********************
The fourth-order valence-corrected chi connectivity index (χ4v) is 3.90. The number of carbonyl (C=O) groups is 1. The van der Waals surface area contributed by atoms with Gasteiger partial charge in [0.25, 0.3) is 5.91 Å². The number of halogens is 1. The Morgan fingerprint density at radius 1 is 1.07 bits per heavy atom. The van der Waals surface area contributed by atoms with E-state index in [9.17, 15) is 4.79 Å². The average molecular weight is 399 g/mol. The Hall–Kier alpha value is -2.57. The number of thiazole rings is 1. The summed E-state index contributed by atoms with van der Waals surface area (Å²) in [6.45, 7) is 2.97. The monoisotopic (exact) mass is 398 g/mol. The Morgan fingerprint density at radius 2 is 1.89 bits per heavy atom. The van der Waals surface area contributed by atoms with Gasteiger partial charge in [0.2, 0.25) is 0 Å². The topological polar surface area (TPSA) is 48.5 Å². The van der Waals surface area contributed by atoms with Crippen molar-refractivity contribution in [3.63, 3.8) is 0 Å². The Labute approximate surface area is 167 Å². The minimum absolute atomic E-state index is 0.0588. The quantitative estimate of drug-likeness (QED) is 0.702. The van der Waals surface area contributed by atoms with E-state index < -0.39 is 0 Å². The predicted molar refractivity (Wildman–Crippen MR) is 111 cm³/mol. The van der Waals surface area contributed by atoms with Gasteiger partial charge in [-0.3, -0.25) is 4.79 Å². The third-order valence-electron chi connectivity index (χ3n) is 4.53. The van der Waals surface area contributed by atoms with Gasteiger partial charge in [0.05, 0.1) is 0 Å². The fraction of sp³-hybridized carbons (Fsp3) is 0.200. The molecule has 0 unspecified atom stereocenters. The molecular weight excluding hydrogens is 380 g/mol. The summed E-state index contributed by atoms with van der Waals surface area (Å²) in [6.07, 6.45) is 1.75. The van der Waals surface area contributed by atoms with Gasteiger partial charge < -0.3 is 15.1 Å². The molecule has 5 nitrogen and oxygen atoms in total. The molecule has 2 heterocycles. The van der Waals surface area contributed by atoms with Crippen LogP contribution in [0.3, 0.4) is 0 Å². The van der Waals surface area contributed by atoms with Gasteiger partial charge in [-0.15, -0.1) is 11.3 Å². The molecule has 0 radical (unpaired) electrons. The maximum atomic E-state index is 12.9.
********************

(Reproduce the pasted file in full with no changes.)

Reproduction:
The fourth-order valence-corrected chi connectivity index (χ4v) is 3.90. The number of carbonyl (C=O) groups is 1. The van der Waals surface area contributed by atoms with Gasteiger partial charge in [0.25, 0.3) is 5.91 Å². The number of halogens is 1. The Morgan fingerprint density at radius 1 is 1.07 bits per heavy atom. The van der Waals surface area contributed by atoms with E-state index in [9.17, 15) is 4.79 Å². The average molecular weight is 399 g/mol. The Hall–Kier alpha value is -2.57. The number of thiazole rings is 1. The summed E-state index contributed by atoms with van der Waals surface area (Å²) in [6.45, 7) is 2.97. The monoisotopic (exact) mass is 398 g/mol. The Morgan fingerprint density at radius 2 is 1.89 bits per heavy atom. The van der Waals surface area contributed by atoms with Gasteiger partial charge in [0.2, 0.25) is 0 Å². The topological polar surface area (TPSA) is 48.5 Å². The van der Waals surface area contributed by atoms with Crippen molar-refractivity contribution in [3.63, 3.8) is 0 Å². The Labute approximate surface area is 167 Å². The minimum absolute atomic E-state index is 0.0588. The quantitative estimate of drug-likeness (QED) is 0.702. The van der Waals surface area contributed by atoms with E-state index < -0.39 is 0 Å². The predicted molar refractivity (Wildman–Crippen MR) is 111 cm³/mol. The van der Waals surface area contributed by atoms with Gasteiger partial charge in [-0.3, -0.25) is 4.79 Å². The third-order valence-electron chi connectivity index (χ3n) is 4.53. The van der Waals surface area contributed by atoms with Gasteiger partial charge in [0.05, 0.1) is 0 Å². The fraction of sp³-hybridized carbons (Fsp3) is 0.200. The molecule has 0 unspecified atom stereocenters. The molecular weight excluding hydrogens is 380 g/mol. The summed E-state index contributed by atoms with van der Waals surface area (Å²) in [6.07, 6.45) is 1.75. The van der Waals surface area contributed by atoms with Gasteiger partial charge < -0.3 is 15.1 Å². The molecule has 5 nitrogen and oxygen atoms in total. The molecule has 2 heterocycles. The van der Waals surface area contributed by atoms with Crippen LogP contribution in [0.3, 0.4) is 0 Å². The van der Waals surface area contributed by atoms with Gasteiger partial charge in [-0.15, -0.1) is 11.3 Å². The molecule has 0 radical (unpaired) electrons. The maximum atomic E-state index is 12.9.